The charismatic response, Knowles suggests, would be to point to 1 Cor 14v14 where Paul refers to his mind as being ‘unfruitful’. Knowles misrepresents my position by claiming I say that ‘the mind that is unfruitful is that of the hearers’, not  that of the speaker. Wrong. That is not what I say at all. 
What I say is that the fruit of a speakers mind is the understanding produced in the hearers mind when they hear words spoken by the speaker in a language the hearers know. Accordingly, if hearers do not understand what a speaker says, the speakers mind bears no fruit in the mind of the hearers and is thus unfruitful. It is always the mind of the speaker which either bears fruit or does not. Knowles has not understood the argument.

Knowles says that my view ‘does violence to the plain statement of the verse – that Paul himself did not understand what he was praying…’ With all due respect, the verse does not plainly say that Paul ‘did not understand’! It says his mind is ‘unfruitful’. It is the meaning of ‘unfruitful’, which Knowles asserts plainly means ‘does not understand’, which is in contention. Knowles simply loads his interpretation onto the verse because of his prior notion that ‘tongues speakers’ do not understand what they say, then claims the verse plainly says what he thinks it says.

Now in all of this, there is no break in my logic. Therefore to charge me with logical inconsistency is spurious. Knowles has essentially only pointed out that I hold to a different position to that which he holds, but does so with an ironic twist. 

He charges me ‘logical inconsistency’, and yet the charge actually rebounds. In his argument he changes the meaning of the word ‘unfruitful’ in the process of  the argument. First he takes up my meaning, which locates the fruit – or lack thereof – of the speaker’s mind in the hearer’s mind. Then on finding on the basis of my meaning that the hearer does not understanding the speaker, he applies his meaning and argues that I say that the hearer’s mind does not bear fruit! This changing of the meaning of a term in an argument is a logical fallacy called Ambiguity or Equivocation.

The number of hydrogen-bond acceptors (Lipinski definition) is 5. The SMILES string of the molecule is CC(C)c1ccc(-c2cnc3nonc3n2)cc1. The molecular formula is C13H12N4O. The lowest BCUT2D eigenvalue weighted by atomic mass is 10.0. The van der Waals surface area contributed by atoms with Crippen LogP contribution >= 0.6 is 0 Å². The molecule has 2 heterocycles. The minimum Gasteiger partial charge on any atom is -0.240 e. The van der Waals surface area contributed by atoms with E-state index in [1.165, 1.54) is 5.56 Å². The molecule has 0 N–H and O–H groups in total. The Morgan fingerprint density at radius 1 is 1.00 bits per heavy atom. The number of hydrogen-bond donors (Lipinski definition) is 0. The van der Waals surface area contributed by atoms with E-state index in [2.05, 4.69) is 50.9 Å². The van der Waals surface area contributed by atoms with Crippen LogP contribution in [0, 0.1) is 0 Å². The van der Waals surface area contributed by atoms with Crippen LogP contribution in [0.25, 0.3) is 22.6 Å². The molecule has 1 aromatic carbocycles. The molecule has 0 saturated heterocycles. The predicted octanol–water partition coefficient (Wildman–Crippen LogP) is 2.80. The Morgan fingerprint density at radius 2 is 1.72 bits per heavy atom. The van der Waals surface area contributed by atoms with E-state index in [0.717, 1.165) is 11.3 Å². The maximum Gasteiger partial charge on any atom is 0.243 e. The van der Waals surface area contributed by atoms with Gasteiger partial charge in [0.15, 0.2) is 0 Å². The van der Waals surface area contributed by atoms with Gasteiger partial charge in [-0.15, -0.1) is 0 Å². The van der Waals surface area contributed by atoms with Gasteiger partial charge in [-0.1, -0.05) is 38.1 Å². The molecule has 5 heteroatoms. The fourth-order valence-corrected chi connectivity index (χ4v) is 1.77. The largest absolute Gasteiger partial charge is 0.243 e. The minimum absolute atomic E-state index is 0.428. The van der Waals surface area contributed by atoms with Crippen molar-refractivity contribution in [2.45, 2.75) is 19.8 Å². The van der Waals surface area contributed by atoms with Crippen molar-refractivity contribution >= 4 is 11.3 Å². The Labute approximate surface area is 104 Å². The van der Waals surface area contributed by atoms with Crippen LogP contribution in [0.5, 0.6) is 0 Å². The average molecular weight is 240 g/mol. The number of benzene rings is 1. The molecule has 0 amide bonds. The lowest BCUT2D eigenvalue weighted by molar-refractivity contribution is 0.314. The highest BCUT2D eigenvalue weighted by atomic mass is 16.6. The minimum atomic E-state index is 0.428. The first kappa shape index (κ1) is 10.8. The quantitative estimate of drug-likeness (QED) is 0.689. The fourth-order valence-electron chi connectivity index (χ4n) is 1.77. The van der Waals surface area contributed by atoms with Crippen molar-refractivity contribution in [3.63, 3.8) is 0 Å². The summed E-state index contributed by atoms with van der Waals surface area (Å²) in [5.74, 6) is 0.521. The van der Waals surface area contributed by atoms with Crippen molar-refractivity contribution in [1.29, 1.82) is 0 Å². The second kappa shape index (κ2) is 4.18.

2.    Knowles second instance of me being logically inconsistent – which he describes as ‘a more serious inconsistency’, involves me noting that the cultural situations described in Acts 2 (Jerusalem) and 1 Cor 12-14 (Corinth) were different, thus I’m supposedly having a bob both ways. I fail to see how I can be logically inconsistent in noting this.

His charge is muddled because he has not got a grip on the ‘diglossia’ concept I outline in some detail in the book.

First, I do not use the term ‘diglossiac’ in the book.
Second, as far as I understand the diglossia concept, the term ‘diglossia’ refers to the cultural use of languages and not to people, thus individuals are not referred to as ‘diglossiac’.
Third, I am not saying the people in Jerusalem were ‘diglossiac’ (to use Knowles’ term) because they spoke either Greek, Aramaic or Latin in addition to their own local language’. Greek, Aramaic – (or to a lesser extent Latin), were their local languages, being the languages of the Eastern and Western Diaspora of the Jews. 
I said very clearly that the term ‘diglossia’, when used of the Acts 2 situation, referred to the relationship of Greek and Aramaic, to Hebrew. Greek and Aramaic (plus Latin to a lesser extent) were, I proposed, the ‘low languages’ – with Hebrew the ‘high language’ – of a diglossia which prevailed at that time in the religious life of the Jews.
Fourth, the term ‘diglossia’ is not a synonym of ‘bi-lingual’ as Knowles makes it out to be. I quote a linguistic specialist who made clear, explicit, distinctions between ‘bilingualism or multilingualism‘, ‘lingua franca‘, and ‘diglossia‘.

Knowles then makes out that my understanding of what was occurring culturally in Jerusalem ‘is completely at variance’ with what I suggest was the situation that prevailed in Corinth – which is that the church at Corinth was simply a multilingual, multi-ethnic church. He wants to uplift the dynamic of a Jewish cultural/linguistic phenomenon occurring at the cultic centre of Jewish religious life, i.e. the Temple in Jerusalem, and slam it into a church in the pagan city of Corinth, half way across the Mediterranean! As I am not prepared to do this due to recognising the differing cultural situations, he charges me with logical inconsistency!

To note that two situations are separated by a great many miles, geographically, culturally, and linguistically, hardly warrants the charge of ‘logically inconsistency’.

As these charges of logical inconsistency are Knowles’ only substantive criticism of the content of the book, and as both instances he points to are not failures on my part at all, his critique ends up being purely about what he perceives as the books tone.

Renton Maclachlan